Gotta love ‘em. Trudging bravely on with their walkers and their canes, they have an air about them that is infectious. Laughter comes easily, as they navigate their fragile lives, grateful for their existence in a world that either treads gently around them or forges its way through. Never knowing if they are going to be treated with disdain or gentleness, they continue on. I find their courage contagious.
My Old Folk have been staying with me for the last week. They are both in their early eighties but their minds think otherwise, well my dad’s does anyway. My mum suffers from dementia and is continuously reminding me, and the stranger on the bus, that she is over eighty. It’s priceless and I wonder if this pride that comes out, this fascination, isn’t present in all elderly people and that as a collective, they don’t all perceive themselves as having arrived at an age that demands notice on their ability to have survived for as long as they have. There is a fascination, I believe, towards this. They can’t quite believe that they are at an age they once thought was very old.
I’m reminded, everyday, that they were once children, adolescents, new parents, pioneers and middle-aged. They’ve lived in a world that developed the first bottle with a screw top to the Apple Wallet and they’ve handled it all with grace. Difficult grace, sometimes, but grace nonetheless. Yesterday, my Old Folk went to church; afterwards, they decided to walk through Beacon Hill Park to sit on a bench and watch the ducks and the turtles on the pond. We were to meet at a local pub at 2 pm and although they had more than an hour to pass, they preferred this rather than coming home first. I didn’t understand my father’s reasoning but it soon became apparent that this might be the last time they would have the opportunity to enjoy each other’s company in such a beautiful and nostalgic place. They passed the time walking, with their canes, from bench to bench. This endeavour absolutely nourished them. And I totally understand why!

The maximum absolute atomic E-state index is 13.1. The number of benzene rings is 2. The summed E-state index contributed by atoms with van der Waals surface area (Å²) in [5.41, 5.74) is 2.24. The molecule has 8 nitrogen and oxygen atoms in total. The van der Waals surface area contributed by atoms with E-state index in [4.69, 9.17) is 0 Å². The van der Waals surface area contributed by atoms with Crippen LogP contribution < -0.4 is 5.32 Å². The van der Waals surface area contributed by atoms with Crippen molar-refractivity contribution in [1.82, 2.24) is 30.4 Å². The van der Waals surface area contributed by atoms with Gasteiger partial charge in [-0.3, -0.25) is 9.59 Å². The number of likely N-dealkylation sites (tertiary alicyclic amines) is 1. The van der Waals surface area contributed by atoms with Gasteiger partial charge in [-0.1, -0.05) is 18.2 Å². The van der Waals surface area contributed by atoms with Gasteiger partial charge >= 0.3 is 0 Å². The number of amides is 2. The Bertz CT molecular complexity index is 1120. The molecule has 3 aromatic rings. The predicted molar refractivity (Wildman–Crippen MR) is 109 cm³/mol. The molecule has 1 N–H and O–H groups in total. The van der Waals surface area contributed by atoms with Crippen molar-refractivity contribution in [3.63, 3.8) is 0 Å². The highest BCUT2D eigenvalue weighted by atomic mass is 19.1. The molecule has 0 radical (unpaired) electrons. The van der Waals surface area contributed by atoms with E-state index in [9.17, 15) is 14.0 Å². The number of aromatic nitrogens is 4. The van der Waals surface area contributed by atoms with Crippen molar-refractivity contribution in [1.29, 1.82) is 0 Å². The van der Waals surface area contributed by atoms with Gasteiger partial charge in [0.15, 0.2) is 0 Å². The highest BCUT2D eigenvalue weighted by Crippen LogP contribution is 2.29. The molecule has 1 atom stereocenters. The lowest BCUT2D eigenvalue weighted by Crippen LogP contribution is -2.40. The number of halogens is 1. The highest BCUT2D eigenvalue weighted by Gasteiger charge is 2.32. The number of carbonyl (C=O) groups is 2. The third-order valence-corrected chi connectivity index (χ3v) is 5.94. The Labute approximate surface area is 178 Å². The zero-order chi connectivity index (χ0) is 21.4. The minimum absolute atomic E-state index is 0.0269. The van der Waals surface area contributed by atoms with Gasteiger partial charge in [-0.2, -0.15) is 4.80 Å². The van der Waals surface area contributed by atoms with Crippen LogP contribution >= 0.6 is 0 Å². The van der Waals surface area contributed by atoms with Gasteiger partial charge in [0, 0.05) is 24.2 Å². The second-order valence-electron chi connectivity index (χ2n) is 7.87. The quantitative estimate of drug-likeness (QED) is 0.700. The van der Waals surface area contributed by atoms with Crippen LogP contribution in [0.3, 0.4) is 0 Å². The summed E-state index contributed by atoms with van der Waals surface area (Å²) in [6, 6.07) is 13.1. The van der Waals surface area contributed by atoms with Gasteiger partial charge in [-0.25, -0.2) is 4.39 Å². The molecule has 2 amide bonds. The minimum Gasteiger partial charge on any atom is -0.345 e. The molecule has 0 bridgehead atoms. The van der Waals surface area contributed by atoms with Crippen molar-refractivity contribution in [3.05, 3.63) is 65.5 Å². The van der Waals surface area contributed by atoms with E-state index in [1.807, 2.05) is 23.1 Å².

I feel we need to highly respect our Old Folk; after all, they have lived before us, witnessing and experiencing changes in the world and within themselves. They have knowledge to share and their stories are fascinating if we only listen. I, personally, appreciate their wisdom and although they weren’t the perfect parents and I haven’t always appreciated their ways, they did their best and isn’t that all any of us can do? We, ourselves, have made tremendous mistakes with our kids and have hopefully learned, as we have aged ourselves, about our own weaknesses and imperfections. My Old Folk have taught me lessons through their mistakes and achievements and I have passed some of this onto the little people who have shaped my own life. We will continue to proceed with this self-awareness and will change also, one day becoming, hopefully, Old Folk ourselves, doing the best we can in an ever-changing world that we may not always be able to understand but trudging on regardless, finding the little things like the colours of the world, and discovering new understandings of what it is REALLY like to become old.
So, here’s a big THANK YOU to everyone who is, or are becoming, Old Folk. You’re the best you can be and that is good enough!
peace balance empathy